pysanky (painted eggs)

The art of pysanka is one of the oldest traditions of decorating bird eggs with ancient folk designs using beeswax and natural dyes. This art has remained virtually unchanged throughout the centuries – only the form of the paintbrush has improved gradually. Legends and mythology of different world nations portray the egg as the origin of the world, the source of life and the fundamental principle of the Cosmos. For example, ancient Persians, Iranians and many other peoples of the East, as well as Indians, Greeks, Romans and Byzantines believed that the Universe emerged from an egg. However, the art of pysanka, or decorating eggs, was characteristic only of those ethnic groups that later came to be known as Ukrainians.

It is known that pagan Slavs made pysankas already during Antiquity (III-VIII century AD). Such pysankas were directly related to the cult of the sun. In general, pysankas and krashankas, or one-colour painted eggs, are an essential part of countless legends, beliefs, tales, customs, traditions, and rituals that crystallized during the pagan era and have undergone gradual transformation throughout the centuries, particularly since the adoption of Christianity.

The tradition of decorating eggs – creating pysankas – is rooted in the gray antiquity, when people considered themselves an integral part of nature and sought special guarding objects that provided the protection of cosmic powers in order to survive among the powerful elements. As well as help them to have a heart clear as a mountain stream, arms strong as branches of an oak tree, and understand the language of the Universe.

Pysanka is a symbol of spring renaissance and renewal, the personification of joy, forgiveness and Easter blessings. Already in the times of our ancestors, pysankas accompanied a person during his or her entire life as genuine protection talismans that possessed strong defensive and life-nourishing properties. For example, in traditional medicine pysankas were used to treat diseases and cast off the evil eye. Blessed or consecrated pysankas were buried in the ground for better harvest, placed into a coffin to calm the soul and serve as its guide in the afterlife, left in the stable to help the growth of livestock and increase the quantity of milk and other products derived from it. The peels from pysankas were scattered on top of the roof of a house “for good luck”.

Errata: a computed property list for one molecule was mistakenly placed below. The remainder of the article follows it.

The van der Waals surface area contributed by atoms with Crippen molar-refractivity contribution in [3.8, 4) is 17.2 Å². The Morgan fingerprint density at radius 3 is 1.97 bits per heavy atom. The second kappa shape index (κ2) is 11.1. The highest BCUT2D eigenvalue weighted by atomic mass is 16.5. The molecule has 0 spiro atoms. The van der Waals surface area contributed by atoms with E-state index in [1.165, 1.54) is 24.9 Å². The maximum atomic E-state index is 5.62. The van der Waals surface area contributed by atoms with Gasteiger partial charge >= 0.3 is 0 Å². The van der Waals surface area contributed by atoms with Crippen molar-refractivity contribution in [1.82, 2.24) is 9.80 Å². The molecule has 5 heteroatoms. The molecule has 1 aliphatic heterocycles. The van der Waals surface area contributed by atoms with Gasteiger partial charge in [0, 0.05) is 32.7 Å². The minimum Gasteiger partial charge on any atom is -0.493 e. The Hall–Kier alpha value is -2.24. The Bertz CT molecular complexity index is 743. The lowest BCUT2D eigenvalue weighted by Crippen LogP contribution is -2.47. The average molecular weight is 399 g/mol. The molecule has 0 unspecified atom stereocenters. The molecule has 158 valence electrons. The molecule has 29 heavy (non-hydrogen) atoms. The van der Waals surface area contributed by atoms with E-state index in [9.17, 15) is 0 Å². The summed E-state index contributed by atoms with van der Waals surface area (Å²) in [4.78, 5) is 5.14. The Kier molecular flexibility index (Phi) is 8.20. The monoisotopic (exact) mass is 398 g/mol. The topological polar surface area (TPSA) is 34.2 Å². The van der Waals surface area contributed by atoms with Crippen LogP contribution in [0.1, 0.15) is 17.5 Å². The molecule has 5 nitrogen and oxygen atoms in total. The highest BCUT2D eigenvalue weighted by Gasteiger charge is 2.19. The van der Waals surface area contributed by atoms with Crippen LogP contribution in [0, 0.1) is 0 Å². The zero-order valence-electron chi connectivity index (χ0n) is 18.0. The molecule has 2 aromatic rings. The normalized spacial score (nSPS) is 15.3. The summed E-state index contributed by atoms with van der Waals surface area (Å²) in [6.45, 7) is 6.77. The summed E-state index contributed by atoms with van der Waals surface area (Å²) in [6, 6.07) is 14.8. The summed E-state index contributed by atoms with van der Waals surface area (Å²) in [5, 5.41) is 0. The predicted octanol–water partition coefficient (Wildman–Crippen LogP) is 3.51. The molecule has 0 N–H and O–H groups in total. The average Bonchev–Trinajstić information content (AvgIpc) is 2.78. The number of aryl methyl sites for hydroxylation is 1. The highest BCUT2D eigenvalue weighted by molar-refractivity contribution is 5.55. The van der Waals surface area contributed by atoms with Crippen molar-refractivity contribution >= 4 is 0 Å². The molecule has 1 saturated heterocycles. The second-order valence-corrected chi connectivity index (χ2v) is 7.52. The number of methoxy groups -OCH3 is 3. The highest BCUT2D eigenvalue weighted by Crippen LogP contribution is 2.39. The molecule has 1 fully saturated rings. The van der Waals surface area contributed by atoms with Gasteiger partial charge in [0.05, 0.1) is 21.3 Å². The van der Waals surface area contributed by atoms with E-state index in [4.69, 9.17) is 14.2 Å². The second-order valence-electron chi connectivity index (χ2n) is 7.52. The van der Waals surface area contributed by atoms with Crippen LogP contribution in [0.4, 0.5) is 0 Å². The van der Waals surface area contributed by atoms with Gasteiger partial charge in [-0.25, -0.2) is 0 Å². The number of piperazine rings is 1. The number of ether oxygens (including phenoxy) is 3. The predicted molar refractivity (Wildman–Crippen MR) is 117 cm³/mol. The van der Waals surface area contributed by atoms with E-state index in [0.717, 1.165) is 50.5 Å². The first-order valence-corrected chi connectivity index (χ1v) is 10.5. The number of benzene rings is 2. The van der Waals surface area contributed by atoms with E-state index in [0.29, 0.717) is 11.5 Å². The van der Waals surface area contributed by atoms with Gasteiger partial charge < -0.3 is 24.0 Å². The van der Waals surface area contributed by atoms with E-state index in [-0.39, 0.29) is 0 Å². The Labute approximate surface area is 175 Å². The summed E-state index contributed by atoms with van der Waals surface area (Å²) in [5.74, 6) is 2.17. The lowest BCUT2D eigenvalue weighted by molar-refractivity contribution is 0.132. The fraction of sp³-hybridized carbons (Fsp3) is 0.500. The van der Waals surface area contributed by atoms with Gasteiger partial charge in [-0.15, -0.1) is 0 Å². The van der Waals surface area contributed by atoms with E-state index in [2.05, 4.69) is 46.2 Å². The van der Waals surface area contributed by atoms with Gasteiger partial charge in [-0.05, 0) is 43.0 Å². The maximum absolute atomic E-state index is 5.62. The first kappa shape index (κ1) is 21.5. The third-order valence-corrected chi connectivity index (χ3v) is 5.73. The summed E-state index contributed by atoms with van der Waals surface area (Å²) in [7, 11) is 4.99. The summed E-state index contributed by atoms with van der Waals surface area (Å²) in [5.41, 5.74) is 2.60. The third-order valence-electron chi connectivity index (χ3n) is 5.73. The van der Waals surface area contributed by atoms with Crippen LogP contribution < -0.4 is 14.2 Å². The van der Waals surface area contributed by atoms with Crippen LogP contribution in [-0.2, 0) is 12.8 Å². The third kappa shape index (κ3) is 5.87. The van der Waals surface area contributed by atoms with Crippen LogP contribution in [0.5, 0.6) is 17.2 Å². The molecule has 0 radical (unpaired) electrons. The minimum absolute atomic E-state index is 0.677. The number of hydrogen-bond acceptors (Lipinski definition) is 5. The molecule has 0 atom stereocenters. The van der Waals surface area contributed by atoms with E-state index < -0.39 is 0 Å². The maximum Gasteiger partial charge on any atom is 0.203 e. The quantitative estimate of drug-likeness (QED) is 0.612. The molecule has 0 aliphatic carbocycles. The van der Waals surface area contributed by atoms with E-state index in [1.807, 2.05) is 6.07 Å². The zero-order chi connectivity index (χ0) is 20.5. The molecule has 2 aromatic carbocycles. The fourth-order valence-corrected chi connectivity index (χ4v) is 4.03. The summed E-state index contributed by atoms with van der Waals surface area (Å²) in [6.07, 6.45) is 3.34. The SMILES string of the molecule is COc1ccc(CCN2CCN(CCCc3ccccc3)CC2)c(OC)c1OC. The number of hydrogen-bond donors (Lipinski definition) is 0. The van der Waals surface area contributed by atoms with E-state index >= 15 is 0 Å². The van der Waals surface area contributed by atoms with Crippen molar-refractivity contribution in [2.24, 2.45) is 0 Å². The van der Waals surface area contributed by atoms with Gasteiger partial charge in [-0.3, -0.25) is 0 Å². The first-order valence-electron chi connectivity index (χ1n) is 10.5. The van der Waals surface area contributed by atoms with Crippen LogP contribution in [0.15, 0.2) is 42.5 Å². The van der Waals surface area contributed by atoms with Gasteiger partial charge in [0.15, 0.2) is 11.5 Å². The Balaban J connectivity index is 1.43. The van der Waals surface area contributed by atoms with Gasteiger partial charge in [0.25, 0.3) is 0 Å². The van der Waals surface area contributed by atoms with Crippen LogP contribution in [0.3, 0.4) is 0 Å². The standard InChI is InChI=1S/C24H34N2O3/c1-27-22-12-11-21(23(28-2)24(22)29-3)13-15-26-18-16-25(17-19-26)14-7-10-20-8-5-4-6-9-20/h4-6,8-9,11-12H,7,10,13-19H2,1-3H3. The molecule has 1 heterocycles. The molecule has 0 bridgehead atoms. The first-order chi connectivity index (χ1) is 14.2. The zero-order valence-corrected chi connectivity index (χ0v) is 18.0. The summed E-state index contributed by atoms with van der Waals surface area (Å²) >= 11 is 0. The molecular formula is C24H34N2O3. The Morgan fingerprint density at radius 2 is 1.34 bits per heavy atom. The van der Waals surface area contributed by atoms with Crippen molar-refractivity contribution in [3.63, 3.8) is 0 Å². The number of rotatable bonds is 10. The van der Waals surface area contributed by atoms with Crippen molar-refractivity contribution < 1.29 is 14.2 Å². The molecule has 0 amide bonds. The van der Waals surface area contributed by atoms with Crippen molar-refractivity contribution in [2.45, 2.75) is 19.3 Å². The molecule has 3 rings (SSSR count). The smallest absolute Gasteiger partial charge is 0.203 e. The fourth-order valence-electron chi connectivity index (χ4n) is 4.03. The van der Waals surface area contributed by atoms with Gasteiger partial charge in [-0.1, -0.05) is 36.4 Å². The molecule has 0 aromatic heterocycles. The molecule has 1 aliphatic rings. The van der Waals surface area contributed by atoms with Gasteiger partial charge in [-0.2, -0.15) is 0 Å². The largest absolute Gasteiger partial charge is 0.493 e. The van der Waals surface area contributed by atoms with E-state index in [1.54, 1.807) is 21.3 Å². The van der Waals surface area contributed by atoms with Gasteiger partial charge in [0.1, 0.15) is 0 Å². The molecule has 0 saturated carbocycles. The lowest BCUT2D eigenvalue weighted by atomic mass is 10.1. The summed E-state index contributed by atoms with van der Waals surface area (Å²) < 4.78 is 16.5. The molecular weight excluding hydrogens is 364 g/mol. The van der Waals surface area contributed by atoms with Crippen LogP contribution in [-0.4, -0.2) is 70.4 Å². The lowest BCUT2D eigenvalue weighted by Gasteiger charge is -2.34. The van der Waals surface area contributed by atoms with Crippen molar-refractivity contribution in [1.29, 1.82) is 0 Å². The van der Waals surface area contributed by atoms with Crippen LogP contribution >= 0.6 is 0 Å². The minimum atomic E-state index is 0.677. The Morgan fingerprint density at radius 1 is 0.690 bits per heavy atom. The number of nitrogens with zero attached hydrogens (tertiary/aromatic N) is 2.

The art of pysanka is the creation of a microcosm which reflects everything that exists within both planes – on Earth and in Heaven: stars and planets, water and the tree of life with deer and birds, planted fields as a symbol of abundance and fertility, and the church as a symbol of sanctity and faith in God. All this is connected in a specific order by the appropriate symbols and serves the purpose of creating balance in the soul of every person as well as providing order to our world, bringing harmony and prosperity into the home.
Krashankas – the pysankas of just one colour – are considered the most ancient of all by the time of their appearance. Subsequently multicoloured pysankas came to be, created with a variety of natural dyes. However, the colour in a pysanka is used not only for the aesthetic effect, but has its own unique symbolic meaning.
Yellow, golden, and orange affect a person similar to sunlight creating a joyful and light mood. These colours on a pysanka symbolize kindness, hope, celestial bodies (particularly the Moon and the stars), harvest and abundance.

The red colour on a pysanka has perhaps the most profound meaning. Not without a reason, red in the vernacular and in folk tales has been a synonym of “beautiful”; the word “red” in Ukrainian precisely means “pretty”. So red symbolizes good, the joy of life, and hope of a happy marriage. It is the red egg that is the main symbol of Resurrection, sacrifice and the heavenly fire. According to the Christian legend, it was the red krashanka that Maria Magdalena, the follower of Jesus Christ, gave the Roman emperor Tiberius greeting him on Easter and celebrating Christ’s resurrection (to be precise, she gave him a simple white egg and told him about Christ’s resurrection. The emperor of course did not believe her, and the egg immediately turned red as a consequence).

Green means the spring awakening of the nature, hope of a good harvest.

Blue symbolizes the sky, air, and health.

Brown personifies the earth and its hidden life-giving power.

Black is the colour of night, the afterlife, and of all unknown and mysterious. It often serves as the background on a pysanka highlighting the other colours, just like darkness in real life provides contrast to light, helping to comprehend its natural power. As Erich Maria Remarque noted, light does not shine when it’s light outside; it only shines in darkness. This colour also symbolizes the infinity of a person’s life and the continuation of being after death.

Multi-coloured pysanka is the symbol of family happiness, peace, and prosperity.

The world of pysanka is extremely diverse and colourful. Pysanka fills the hearts with love, souls with harmony, helps to achieve spiritual purity, serves as a protector from negative energy, and works as a potent charm for its owner. Pysanka personifies beauty and wealth, and therefore is a powerful protective object. From ancient times, pysanka was regarded and honoured at home as an icon. Pysanka was given by one person to another in order to strengthen family ties and as a symbol of human respect and kindness. Pysanka has served to codify and transmit sacred knowledge from generation to generation, ensuring the immortality and continuity of the family tradition.